Join Australia for UNHCR at a special celebration for World Refugee Day on Thursday 15 June.
Join Australia for UNHCR to celebrate the courage and resilience of refugees this World Refugee Day.
This year our World Refugee Day lunch will be held in Sydney on Thursday 15 June. The event will focus on the transformative power of sport to improve the lives of refugee children, including those who’ve been separated from their families.
ABC sports reporter and broadcaster, Tracey Holmes will host this year’s lunch. She’ll chat to refugees who are kicking goals in many areas of their lives.
Tracey Holmes is an award-winning journalist with extensive experience in radio and television. She currently presents The Ticket podcast on the ABC, an in-depth analysis on the business, politics and governance of sport.
Tracey was the was Australia’s first female host of a national sports program – ABC Grandstand, and has reported and commentated from many of the world’s biggest events, including more than a dozen Olympic Games.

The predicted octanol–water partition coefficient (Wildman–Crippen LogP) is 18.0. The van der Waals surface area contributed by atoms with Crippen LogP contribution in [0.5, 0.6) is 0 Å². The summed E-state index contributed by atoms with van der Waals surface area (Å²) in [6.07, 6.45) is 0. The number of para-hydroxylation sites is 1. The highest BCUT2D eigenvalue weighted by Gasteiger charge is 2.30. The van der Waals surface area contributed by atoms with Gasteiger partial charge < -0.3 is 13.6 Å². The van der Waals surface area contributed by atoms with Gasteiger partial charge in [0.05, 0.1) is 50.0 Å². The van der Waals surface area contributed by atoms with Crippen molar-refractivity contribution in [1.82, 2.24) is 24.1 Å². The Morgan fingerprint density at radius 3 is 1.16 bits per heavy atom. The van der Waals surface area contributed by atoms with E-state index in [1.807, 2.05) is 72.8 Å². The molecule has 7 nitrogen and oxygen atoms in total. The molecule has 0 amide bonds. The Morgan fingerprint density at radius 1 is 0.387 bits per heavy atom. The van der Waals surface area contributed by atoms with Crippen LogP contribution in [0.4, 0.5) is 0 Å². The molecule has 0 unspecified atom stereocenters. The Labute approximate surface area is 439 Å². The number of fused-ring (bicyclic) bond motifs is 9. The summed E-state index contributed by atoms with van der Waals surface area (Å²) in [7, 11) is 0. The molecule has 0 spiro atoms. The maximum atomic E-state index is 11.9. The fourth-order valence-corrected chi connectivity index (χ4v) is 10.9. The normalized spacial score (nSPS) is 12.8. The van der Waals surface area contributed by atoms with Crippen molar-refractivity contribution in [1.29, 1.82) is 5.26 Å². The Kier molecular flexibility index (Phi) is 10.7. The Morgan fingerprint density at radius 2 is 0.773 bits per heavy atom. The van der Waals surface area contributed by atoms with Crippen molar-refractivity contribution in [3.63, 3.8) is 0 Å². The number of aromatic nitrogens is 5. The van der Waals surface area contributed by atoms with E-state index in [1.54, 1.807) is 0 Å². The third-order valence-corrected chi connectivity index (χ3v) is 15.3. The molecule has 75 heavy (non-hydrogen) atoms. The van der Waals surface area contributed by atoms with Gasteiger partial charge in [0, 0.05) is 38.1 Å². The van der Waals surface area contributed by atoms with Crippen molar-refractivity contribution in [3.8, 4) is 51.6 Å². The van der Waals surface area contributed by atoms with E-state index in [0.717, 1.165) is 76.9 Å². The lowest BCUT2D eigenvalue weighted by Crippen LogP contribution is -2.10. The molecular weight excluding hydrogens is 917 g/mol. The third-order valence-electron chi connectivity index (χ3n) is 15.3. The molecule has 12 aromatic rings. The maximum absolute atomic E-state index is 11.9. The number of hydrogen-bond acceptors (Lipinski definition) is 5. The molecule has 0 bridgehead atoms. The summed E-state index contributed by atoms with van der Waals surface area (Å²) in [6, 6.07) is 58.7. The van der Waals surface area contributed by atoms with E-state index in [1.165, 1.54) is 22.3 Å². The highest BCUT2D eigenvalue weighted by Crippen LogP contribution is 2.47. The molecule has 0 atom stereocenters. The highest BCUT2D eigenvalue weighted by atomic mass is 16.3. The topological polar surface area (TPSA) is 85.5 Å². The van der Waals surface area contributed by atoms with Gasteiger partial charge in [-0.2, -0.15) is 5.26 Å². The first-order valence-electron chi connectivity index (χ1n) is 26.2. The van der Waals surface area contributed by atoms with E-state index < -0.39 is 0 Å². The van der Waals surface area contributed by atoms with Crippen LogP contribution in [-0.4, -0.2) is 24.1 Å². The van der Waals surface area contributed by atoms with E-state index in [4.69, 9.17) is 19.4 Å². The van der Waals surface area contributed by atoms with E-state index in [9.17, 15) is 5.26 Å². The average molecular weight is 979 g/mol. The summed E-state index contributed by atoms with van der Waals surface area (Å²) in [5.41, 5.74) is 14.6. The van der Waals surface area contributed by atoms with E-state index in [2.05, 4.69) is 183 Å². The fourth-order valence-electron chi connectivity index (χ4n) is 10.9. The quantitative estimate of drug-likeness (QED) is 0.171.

Tracey has interviewed many refugees who excel at sport, including athletes from the Refugee Olympic Team.
Anyier Yuol is an athlete, academic and former South Sudanese refugee and recently won the 2023 Les Murray Award for Refugee Recognition.
Anyier was born in a refugee camp in Kenya and came to Australia at the age of 10. She excelled at football and represented Australia at the FIFA Football for Hope Festival in 2010. Anyier has also launched a beauty pageant for African-Australian women, started a charity empowering children both here in Australia and in refugee camps overseas, and is undertaking a PhD on bride price practices in South Sudanese communities.
Bendere Oboya came to Australia from Ethiopia as a refugee and is now one our most promising track athletes. She represented Australia at the Tokyo Olympics competing in both the women's 400 metres and the women's 4 x 400 metre relay. Oboya is one of our brightest prospects for Paris 2024 and is expected to run in the 800 metres. She was just three years old when she came to Australia. Oboya’s father Opamo spent five years in an Ethiopian gaol as a political prisoner; he sought refuge in Australia to give his family a better life.